I was embarrassed not to know the Latin phrase, and too curious not to look it up. I’m sure that’s probably what he intended.

“It is solved by walking.” … solvitur ambulando. How lovely, and how true.

“The geographical pilgrimage is the symbolic acting out an inner journey. The inner journey is the interpolation of the meanings and signs of the outer pilgrimage. One can have one without the other. It is best to have both.” ~ Thomas Merton

I never even thought much about pilgrimage until the seventh grade when social studies teacher I had…

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The Great Commission or the Great Suggestion?

Brian Fulthorp:

This is as a the saying goes “an oldie but a goodie” and I wanted to share it here. The great commission is not a suggestion – it is a mandate and it is the responsibility of every Christian to do his or her part to play a role in its fulfillment be “cross the sea” mission or “cross the street” mission – each has a role to play and it must be done with urgency, courage, and determination. Blessings,

Originally posted on Daniel B. Wallace:

I don’t know the source, but I suspect it is from a Christian magazine article written in the last 75 years. My guess is that this idea would have found fertile soil during the Great Depression (when funds were definitely low and excuses for lack of action could be high; for a parallel, see Jas 2.1-13). There’s a myth foisted on the Christian public about the meaning of the Great Commission (Matt 28.19-20). It goes something like this: “In the Greek, the word translated ‘Go’ is really a participle and it literally means, ‘as you are going.’ But the words ‘make disciples’ are an imperative in Greek. That’s the only imperative in these two verses. Therefore, the Great Commission is not a command to go; rather, it is a command to make disciples as you are going, or make disciples along the way.” The exposition based on this understanding…

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Review: “The New Pilgrims”

Brian Fulthorp:

Joshua R. Ziefle reviews Joe Castleberry’s new book “The New Pilgrims”

Originally posted on Joshua Ryan Ziefle:

pilgrimsJoseph Castleberry‘s most recent monograph, released today, is a fascinating reflection on one of the topics currently occupying national (and world) attention: immigration.  Castleberry–a veteran international church worker, M.Div. alum of Princeton Seminary, and Columbia-educated Ed.D–is currently serving as President of Northwest University (and in that role is my employer*).  Not surprisingly, The New Pilgrims: How Immigrants Are Renewing America’s Faith and Valuesinvolves the multiple directions in which his life’s work has unfolded.  As it does so, readers are left with some powerful thoughts upon which they can engage and ponder.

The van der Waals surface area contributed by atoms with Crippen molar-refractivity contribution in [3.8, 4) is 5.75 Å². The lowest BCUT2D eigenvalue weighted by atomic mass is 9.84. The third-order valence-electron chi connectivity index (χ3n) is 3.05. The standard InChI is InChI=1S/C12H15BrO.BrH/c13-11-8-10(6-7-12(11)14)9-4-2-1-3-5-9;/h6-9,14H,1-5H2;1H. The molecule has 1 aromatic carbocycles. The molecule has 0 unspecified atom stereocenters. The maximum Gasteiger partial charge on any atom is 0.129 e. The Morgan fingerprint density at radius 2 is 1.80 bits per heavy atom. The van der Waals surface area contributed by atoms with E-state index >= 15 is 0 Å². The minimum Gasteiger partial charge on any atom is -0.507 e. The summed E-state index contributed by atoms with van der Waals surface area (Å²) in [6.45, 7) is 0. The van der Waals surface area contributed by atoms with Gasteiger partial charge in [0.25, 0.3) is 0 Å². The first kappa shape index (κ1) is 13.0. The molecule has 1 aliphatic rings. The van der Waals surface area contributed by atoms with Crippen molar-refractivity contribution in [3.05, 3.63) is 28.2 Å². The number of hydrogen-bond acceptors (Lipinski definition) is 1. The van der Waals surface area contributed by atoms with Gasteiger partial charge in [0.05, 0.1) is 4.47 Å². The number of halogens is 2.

Castleberry’s most immediate audience is evangelical Christianity within the United States, i.e. those who maintain a relatively conservative orthodoxy both theologically and (often) politically.  He writes very much as the evangelical “insider,” thus allowing him helpful entry into a world that others may not be afforded.  With this privileged access comes words of both comfort and challenge.

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An Appeal to the Assemblies of God Church: Will You Hire More Female Pastors?

Brian Fulthorp:

I stand in agreement with Jory Micah.

Originally posted on Jory Micah:


Me with President of SAGU, Kermit Bridges and his beautiful wife on a university trip to Italy in 2006.

When I was just 13 years old I found myself on my knees, face down, crying both tears of repentance and joy. A year prior to this I was struggling to find myself as a 12 year old girl. I wanted to be popular and that was all I wanted. I was consumed with how to be cool, what to wear, how to make the right kids like me and my parent’s Christian faith was cramping my style. I didn’t mind Jesus, but I thought of Him sort of like a relative who my parents seemed to really love, but I never met him for myself, so I didn’t care either way. That all changed the summer after I turned 13.

My mom and dad had been dragging my sister and…